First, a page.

Keemun. Keemun tea is grown only in the Anhui province of China. Some in China claim this was the first breakfast tea - and it is now used in tea blends too. It is a lighter-bodied black tea with a more delicate taste and isn't usually used as a base tea. Hints of smoky maltiness come through in flavour, with a subtle floral aroma.

Two teabags?

Dr Hall said two teabags was quite typical of the UK's habits, with the majority of Britons preferring a strong brew.

Despite this, data from the UKTIA shows only 7% of people brew their tea for the optimal 3-4 minutes suggested by many black tea brands, and nearly a fifth only leave the bag in for less than a minute.

Dr Hall insists tea hasn't become weaker, so if you are using two tea bags, it might be time to check the packet to see what your recommended brew time is and giving that a go to get the "optimal flavour".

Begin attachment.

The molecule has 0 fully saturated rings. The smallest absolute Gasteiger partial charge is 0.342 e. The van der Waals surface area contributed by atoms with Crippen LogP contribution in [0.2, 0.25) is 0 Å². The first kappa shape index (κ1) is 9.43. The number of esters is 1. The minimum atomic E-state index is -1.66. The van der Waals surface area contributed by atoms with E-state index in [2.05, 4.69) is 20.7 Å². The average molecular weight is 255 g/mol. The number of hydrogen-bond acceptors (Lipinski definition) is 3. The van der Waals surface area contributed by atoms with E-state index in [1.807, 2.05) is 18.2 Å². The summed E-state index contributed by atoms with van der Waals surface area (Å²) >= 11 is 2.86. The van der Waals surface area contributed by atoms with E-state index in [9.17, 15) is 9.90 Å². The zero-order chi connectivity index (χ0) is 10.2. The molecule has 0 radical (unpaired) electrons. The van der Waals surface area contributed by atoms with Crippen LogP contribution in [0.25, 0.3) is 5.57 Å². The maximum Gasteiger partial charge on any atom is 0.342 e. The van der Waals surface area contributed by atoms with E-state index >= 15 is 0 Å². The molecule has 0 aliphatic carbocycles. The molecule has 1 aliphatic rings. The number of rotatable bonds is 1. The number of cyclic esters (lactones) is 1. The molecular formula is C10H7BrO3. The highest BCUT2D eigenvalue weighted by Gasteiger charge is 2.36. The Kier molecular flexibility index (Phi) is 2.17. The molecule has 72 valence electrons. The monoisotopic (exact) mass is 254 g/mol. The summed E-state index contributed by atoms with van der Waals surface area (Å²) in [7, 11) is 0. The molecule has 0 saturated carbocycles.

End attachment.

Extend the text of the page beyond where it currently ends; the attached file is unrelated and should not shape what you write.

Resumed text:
"Really in terms of the flavour you get out of those blends, they are very brand specific, like a stronger black tea you might find a brand that delivers that. But in terms of strength, that is really to do with brew time and how you prepare your tea," she explained,

She said that for green tea, she might brew the bag for slightly less time, but she likes to leave her black tea for a good five minutes.

If you are still struggling to make the perfect cup of tea, Dr Hall suggests a key ingredient could be how you boil your water.

One element that she emphasised in particular is using a "smart boil" system to make your tea – basically, measure out the amount of water you need and only boil that amount.

Not only does it save you money, it also means there is more oxygen in your water which "excites the flavours out of the leaves", meaning it could help to make your tea more flavourful, she said.